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Are there any security risks to plug a Kindle Paperwhite in a PC (imagine infected with viruses PC)? I mean for both the software of the Kindle and the PC?

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You might want to check security.se as well - there were similar questions there. –  Maciej Piechotka Feb 1 at 16:50

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up vote 8 down vote accepted

TL;DR: Yes, there are some risks.


The ereader could transmit a virus from the PC to another PC, if you plug it into another PC. It could receive an infected file from the PC, then reinfect the PC the next time you plug it in, even after you clean up the PC. Or a virus on the computer could damage the ereader somehow. I have never heard of any of these things happening so far. But it's only a matter of time; there is malware for platforms like iOS and Android already, so there's no reason to think ereaders are not also targets.

Theoretically, connecting any device to any other device always poses some risks. For example, the United States National Security Agency (NSA) has developed various tracking devices, keystroke loggers, and so on that can be hidden inside an otherwise normal USB cable. Unless you build the computer, ereader, and cable from raw metals and plastics, wrote all of the software yourself, and so on, there are always unknown risks in using any electronic device. That's life, and you can't reinvent the wheel just so you can read a book, so the question is: what's the safest bet?

The safe bet here is: never plug any of your devices into a device you can't trust 100%. If you have control over the computer, disinfect it thoroughly with a good virus scanner before plugging in any other devices. If you don't control the computer and don't have confidence that the owner has a good antivirus scanner and maintains the computer properly, don't plug in your device.

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The largest security risk is basically the same as that of a USB stick. By plugging the device into an infected computer, the file system on the device that mounts just like any other removable storage device could be written to and mal-ware loves to piggy back on portable devices. When you later plug the reader into another computer, you could infect that computer in the same way any other storage device could.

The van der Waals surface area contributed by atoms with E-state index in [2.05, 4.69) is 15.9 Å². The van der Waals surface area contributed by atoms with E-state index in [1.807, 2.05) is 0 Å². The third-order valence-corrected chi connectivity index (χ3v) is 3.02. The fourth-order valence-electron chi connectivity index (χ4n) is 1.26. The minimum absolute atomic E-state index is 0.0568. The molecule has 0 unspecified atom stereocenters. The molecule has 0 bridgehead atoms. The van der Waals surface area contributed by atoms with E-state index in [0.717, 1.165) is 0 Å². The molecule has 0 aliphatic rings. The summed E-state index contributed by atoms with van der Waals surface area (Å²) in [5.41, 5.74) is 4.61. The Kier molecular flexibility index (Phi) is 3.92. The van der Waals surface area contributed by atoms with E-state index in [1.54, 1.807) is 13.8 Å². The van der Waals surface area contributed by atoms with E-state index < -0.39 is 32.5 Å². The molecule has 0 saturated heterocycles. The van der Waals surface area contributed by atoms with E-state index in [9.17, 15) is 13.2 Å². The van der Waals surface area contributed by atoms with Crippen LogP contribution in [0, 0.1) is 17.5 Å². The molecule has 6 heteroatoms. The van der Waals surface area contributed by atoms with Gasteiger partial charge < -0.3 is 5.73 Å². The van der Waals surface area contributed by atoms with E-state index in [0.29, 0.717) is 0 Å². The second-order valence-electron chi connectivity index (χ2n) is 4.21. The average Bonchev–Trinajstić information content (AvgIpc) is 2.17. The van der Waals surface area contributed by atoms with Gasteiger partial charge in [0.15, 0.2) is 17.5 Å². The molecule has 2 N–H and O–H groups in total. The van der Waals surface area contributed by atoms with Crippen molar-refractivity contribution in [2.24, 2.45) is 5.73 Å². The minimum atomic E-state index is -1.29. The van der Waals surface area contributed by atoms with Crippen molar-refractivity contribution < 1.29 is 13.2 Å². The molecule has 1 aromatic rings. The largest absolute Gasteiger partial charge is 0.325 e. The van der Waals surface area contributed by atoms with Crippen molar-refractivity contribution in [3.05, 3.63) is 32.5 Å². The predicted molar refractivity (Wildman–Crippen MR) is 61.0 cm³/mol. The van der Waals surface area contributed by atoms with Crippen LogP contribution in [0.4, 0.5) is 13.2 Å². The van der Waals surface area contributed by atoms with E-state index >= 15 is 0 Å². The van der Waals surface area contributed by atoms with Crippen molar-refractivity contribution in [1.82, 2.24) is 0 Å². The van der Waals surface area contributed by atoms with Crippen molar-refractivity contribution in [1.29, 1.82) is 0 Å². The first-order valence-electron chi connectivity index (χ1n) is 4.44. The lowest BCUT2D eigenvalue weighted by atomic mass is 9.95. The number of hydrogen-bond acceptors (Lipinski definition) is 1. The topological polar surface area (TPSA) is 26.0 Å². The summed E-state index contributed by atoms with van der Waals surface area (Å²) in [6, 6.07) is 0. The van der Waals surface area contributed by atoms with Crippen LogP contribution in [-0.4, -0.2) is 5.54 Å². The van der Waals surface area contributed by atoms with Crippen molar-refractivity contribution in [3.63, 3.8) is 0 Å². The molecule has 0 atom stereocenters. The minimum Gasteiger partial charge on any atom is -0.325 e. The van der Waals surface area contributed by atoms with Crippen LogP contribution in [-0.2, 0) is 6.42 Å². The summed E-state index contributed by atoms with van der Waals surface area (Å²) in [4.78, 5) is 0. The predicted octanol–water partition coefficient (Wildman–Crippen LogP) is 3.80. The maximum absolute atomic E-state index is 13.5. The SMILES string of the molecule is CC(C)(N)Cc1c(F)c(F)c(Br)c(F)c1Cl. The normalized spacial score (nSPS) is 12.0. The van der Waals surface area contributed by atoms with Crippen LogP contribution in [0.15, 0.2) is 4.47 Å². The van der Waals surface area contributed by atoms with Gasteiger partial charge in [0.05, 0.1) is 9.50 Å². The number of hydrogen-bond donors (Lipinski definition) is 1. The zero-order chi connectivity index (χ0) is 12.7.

The precautions for the computer side should be exactly the same as when using any other portable media.

For the Kinde itself, I wouldn't worry about it. The potential exists for it it's internal software to be compromised or your books corrupted or any number of things, but you also stand a pretty good chance of getting hit with a meteorite. The attack vector is just not a large enough one and the potential gain for malware authors is small enough that it is an unlikely to be a problem. To my knowledge no known malware exists that targets or is effective against the embedded OS that the Kindle runs.

Don't be careless. If you plug it into an untrusted machine, assume it could be compromised, must likely by being a host for bad files. Check it appropriately, but don't be too paranoid that something is going to happen to the device itself.

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